Over sixty years after Virginia Woolf drowned in the River Ouse, Olivia Laing set out one midsummer morning to walk its banks, from source to sea. Along the way, she explores the roles that rivers play in human lives, tracing their intricate flow through literature, mythology and folklore.
Lyrical and stirring, To the River is a passionate investigation into how history resides in a landscape - and how ghosts never quite leave the places they love.
A beautifully written, elegant and subtle debut ― Financial Times
A gentle, wise and riddling book -- ROBERT MACFARLANE
Magical . . . By turns lyrical, melancholic and exultant, To the River just makes you want to follow Olivia Laing all the way to the sea -- PHILIP HOARE ― Daily Telegraph
A beautifully written meditation on landscape ― The Sunday Times
Wonderfully allusive . . . The book's subject and structure fuse pleasingly, weaving and meandering, pooling into biographical, mythical or historical backwaters ― Observer
Without wanting to sound gushing, her writing at its sublime best reminds me of Richard Mabey's nature prose and the poetry of Alice Oswald . . . Laing seems to lack a layer of skin, rendering her susceptible to the smallest vibrations of the natural world as well as to the frailties of the human psyche ― The Times
Has a Sebaldian edge to it that lifts it out of memoir and biography and into something far more tantalizing and suggestive ― Guardian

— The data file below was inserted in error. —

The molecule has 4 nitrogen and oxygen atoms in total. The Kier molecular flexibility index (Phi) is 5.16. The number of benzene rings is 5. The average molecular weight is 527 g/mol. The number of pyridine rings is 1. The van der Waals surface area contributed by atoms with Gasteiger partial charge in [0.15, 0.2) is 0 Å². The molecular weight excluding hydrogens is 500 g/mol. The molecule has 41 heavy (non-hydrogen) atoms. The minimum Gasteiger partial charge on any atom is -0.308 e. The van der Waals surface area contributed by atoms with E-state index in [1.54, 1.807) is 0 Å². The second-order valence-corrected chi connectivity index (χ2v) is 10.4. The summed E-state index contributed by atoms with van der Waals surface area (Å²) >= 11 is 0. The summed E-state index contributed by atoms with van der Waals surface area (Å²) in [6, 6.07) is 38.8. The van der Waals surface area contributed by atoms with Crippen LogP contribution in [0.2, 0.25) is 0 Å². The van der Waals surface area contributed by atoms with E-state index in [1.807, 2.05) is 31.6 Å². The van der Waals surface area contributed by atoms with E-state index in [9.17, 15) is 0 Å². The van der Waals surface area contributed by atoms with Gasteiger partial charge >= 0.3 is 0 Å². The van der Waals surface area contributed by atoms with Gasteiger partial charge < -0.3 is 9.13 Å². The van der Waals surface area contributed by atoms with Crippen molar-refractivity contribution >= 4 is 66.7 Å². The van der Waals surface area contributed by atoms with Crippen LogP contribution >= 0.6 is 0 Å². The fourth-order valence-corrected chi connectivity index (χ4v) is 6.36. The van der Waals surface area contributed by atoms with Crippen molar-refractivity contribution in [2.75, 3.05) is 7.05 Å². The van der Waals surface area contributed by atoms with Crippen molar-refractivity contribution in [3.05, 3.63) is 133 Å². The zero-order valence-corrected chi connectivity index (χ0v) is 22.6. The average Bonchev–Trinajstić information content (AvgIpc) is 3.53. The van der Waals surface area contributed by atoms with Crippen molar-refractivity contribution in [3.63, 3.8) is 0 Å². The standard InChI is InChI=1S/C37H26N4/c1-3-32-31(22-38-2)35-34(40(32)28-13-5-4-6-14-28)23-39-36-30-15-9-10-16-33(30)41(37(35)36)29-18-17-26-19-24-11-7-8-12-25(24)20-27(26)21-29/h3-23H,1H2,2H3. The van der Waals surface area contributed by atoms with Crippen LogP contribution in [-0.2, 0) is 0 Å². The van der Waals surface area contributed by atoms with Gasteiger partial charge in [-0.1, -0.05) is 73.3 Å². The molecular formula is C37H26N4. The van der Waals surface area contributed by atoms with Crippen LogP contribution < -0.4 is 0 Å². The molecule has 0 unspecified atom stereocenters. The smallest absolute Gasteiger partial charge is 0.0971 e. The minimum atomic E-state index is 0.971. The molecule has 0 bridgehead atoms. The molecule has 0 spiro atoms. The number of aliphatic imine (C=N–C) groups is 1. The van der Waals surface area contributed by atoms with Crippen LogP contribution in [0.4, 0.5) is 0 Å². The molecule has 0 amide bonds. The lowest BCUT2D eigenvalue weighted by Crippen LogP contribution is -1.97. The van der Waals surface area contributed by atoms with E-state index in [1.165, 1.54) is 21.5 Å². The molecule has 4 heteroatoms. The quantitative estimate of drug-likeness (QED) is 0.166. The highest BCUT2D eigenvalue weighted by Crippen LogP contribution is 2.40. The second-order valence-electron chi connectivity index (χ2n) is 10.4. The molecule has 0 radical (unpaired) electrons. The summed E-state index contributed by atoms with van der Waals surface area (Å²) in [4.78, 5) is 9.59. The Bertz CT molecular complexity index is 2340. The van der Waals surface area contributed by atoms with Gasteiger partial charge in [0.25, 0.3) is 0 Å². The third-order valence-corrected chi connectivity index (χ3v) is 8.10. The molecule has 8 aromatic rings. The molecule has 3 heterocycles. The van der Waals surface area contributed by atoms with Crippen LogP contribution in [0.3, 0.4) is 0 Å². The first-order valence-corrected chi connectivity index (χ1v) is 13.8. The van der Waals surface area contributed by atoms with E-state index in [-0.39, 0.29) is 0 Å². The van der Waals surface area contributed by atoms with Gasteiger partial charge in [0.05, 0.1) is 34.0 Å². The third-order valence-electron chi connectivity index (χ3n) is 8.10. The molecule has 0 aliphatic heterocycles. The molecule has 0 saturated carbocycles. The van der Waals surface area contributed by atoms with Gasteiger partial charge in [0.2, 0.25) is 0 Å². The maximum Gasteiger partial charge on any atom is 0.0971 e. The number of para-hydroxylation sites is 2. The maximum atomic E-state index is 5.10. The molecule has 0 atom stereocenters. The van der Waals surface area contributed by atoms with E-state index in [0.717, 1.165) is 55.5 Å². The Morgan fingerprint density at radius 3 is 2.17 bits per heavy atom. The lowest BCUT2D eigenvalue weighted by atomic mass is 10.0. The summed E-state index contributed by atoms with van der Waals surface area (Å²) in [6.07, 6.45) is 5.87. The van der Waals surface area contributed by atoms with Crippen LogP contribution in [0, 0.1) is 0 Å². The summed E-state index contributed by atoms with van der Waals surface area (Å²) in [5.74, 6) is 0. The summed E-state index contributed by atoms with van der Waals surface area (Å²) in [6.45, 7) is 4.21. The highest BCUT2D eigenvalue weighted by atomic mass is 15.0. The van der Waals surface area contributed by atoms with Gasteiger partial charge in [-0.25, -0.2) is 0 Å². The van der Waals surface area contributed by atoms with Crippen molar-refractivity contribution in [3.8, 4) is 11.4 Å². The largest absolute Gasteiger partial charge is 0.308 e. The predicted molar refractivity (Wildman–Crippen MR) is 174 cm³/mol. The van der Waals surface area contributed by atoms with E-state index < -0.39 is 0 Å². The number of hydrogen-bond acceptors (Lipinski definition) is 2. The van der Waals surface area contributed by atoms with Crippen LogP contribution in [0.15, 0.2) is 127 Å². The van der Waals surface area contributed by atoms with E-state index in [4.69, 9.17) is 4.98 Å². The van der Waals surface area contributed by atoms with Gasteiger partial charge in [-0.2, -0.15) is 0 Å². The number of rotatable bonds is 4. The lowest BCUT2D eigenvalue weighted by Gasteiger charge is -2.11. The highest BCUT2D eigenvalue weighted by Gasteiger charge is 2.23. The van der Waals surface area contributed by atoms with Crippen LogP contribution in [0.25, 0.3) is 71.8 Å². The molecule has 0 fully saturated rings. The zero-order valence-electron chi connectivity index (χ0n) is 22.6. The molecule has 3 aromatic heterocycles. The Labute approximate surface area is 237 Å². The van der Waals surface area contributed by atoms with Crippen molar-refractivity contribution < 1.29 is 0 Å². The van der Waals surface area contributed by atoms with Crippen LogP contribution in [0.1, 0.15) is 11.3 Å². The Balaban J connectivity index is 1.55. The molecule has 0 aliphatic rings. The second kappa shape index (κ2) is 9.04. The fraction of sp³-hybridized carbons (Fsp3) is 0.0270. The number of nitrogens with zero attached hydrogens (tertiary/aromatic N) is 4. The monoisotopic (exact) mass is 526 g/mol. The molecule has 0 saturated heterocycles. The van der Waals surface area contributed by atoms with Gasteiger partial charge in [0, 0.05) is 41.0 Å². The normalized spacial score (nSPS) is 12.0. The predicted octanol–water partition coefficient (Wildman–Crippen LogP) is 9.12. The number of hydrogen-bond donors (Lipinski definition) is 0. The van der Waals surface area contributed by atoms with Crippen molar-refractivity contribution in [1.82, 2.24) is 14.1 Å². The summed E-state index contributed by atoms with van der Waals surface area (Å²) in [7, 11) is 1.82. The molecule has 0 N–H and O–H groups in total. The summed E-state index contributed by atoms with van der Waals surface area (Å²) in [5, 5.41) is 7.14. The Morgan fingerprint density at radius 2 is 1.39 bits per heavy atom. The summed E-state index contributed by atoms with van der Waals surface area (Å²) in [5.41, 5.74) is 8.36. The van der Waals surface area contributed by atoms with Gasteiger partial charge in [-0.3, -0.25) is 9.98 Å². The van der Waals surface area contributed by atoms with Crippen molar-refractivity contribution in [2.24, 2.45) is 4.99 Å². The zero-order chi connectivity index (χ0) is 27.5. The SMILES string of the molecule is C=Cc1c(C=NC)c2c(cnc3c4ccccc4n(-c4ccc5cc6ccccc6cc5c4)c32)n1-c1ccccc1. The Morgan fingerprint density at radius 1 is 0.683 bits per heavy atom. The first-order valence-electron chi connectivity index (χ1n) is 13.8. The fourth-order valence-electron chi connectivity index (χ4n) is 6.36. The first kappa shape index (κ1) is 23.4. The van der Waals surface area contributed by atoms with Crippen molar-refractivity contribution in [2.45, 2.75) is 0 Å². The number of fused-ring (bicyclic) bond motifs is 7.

This hugely accomplished first book draws on local lore and history, a vast range of research and some soaring lyrical writing ― Sunday Times
Olivia Laing joins the best nature writers . . . Laing is a brilliant wordsmith and this is a beautifully accomplished book ― Independent
Brave, distinctive, and deeply intelligent . . . The book has an intense, humming, cumulative effect ― Literary Review
An odyssey along the banks of the River Ouse, from source to sea; a profound and haunting reflection on history and landscape by one of the most important writers of modern non-fiction
About the Author
Olivia Laing is a widely acclaimed writer and critic. Her work appears in numerous publications, including the Guardian, Observer, New Statesman, Frieze and New York Times. She's a Yaddo and MacDowell Fellow and was 2014 Eccles Writer in Residence at the British Library. Her first book, To the River, was shortlisted for the Royal Society of Literature Ondaatje Prize and the Dolman Travel Book of the Year. The Trip to Echo Spring was shortlisted for the 2013 Costa Biography Award and the 2014 Gordon Burn Prize. The Lonely City has been shortlisted for the 2016 Gordon Burn Prize. She lives in Cambridge.
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